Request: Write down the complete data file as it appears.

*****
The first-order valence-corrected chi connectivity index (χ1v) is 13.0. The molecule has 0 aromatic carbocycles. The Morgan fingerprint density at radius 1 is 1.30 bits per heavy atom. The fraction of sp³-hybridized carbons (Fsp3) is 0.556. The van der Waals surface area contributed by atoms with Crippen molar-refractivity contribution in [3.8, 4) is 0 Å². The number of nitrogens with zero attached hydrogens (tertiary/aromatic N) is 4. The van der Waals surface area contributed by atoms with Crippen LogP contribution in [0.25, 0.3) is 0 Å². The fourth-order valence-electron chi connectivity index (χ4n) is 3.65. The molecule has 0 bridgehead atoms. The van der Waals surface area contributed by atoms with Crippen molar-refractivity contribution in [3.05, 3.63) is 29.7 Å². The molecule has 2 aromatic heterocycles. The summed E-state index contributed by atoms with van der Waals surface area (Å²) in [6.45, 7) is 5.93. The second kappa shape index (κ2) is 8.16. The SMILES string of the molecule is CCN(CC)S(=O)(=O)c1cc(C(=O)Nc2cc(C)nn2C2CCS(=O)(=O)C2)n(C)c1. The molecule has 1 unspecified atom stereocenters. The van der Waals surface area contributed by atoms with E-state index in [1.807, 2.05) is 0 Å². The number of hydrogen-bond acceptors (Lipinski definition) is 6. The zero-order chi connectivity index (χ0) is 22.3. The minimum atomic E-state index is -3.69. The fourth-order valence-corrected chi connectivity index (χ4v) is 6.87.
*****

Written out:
The first-order valence-corrected chi connectivity index (χ1v) is 13.0. The molecule has 0 aromatic carbocycles. The Morgan fingerprint density at radius 1 is 1.30 bits per heavy atom. The fraction of sp³-hybridized carbons (Fsp3) is 0.556. The van der Waals surface area contributed by atoms with Crippen molar-refractivity contribution in [3.8, 4) is 0 Å². The number of nitrogens with zero attached hydrogens (tertiary/aromatic N) is 4. The van der Waals surface area contributed by atoms with Crippen LogP contribution in [0.25, 0.3) is 0 Å². The fourth-order valence-electron chi connectivity index (χ4n) is 3.65. The molecule has 0 bridgehead atoms. The van der Waals surface area contributed by atoms with Crippen molar-refractivity contribution in [3.05, 3.63) is 29.7 Å². The molecule has 2 aromatic heterocycles. The summed E-state index contributed by atoms with van der Waals surface area (Å²) in [6.45, 7) is 5.93. The second kappa shape index (κ2) is 8.16. The SMILES string of the molecule is CCN(CC)S(=O)(=O)c1cc(C(=O)Nc2cc(C)nn2C2CCS(=O)(=O)C2)n(C)c1. The molecule has 1 unspecified atom stereocenters. The van der Waals surface area contributed by atoms with E-state index in [1.807, 2.05) is 0 Å². The number of hydrogen-bond acceptors (Lipinski definition) is 6. The zero-order chi connectivity index (χ0) is 22.3. The minimum atomic E-state index is -3.69. The fourth-order valence-corrected chi connectivity index (χ4v) is 6.87.